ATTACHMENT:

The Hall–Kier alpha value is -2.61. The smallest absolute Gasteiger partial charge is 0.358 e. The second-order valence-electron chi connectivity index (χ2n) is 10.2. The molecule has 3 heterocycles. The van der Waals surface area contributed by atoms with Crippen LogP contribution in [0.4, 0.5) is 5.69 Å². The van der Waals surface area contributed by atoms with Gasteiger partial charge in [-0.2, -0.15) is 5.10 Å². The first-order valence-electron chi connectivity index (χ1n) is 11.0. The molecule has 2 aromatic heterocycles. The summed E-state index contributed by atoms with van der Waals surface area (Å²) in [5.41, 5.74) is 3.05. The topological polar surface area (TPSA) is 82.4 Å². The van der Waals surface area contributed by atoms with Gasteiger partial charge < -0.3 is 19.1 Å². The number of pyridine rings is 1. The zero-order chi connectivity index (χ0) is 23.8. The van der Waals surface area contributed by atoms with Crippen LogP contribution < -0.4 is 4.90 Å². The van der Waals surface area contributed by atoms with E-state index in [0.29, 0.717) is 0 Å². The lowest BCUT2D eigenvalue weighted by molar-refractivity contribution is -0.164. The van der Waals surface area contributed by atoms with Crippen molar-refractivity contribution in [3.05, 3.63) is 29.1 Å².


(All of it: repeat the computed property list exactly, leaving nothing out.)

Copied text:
The Hall–Kier alpha value is -2.61. The smallest absolute Gasteiger partial charge is 0.358 e. The second-order valence-electron chi connectivity index (χ2n) is 10.2. The molecule has 3 heterocycles. The van der Waals surface area contributed by atoms with Crippen LogP contribution in [0.4, 0.5) is 5.69 Å². The van der Waals surface area contributed by atoms with Gasteiger partial charge in [-0.2, -0.15) is 5.10 Å². The first-order valence-electron chi connectivity index (χ1n) is 11.0. The molecule has 2 aromatic heterocycles. The summed E-state index contributed by atoms with van der Waals surface area (Å²) in [5.41, 5.74) is 3.05. The topological polar surface area (TPSA) is 82.4 Å². The van der Waals surface area contributed by atoms with Gasteiger partial charge < -0.3 is 19.1 Å². The number of pyridine rings is 1. The zero-order chi connectivity index (χ0) is 23.8. The van der Waals surface area contributed by atoms with Crippen LogP contribution < -0.4 is 4.90 Å². The van der Waals surface area contributed by atoms with E-state index in [0.29, 0.717) is 0 Å². The lowest BCUT2D eigenvalue weighted by molar-refractivity contribution is -0.164. The van der Waals surface area contributed by atoms with Crippen molar-refractivity contribution in [3.05, 3.63) is 29.1 Å².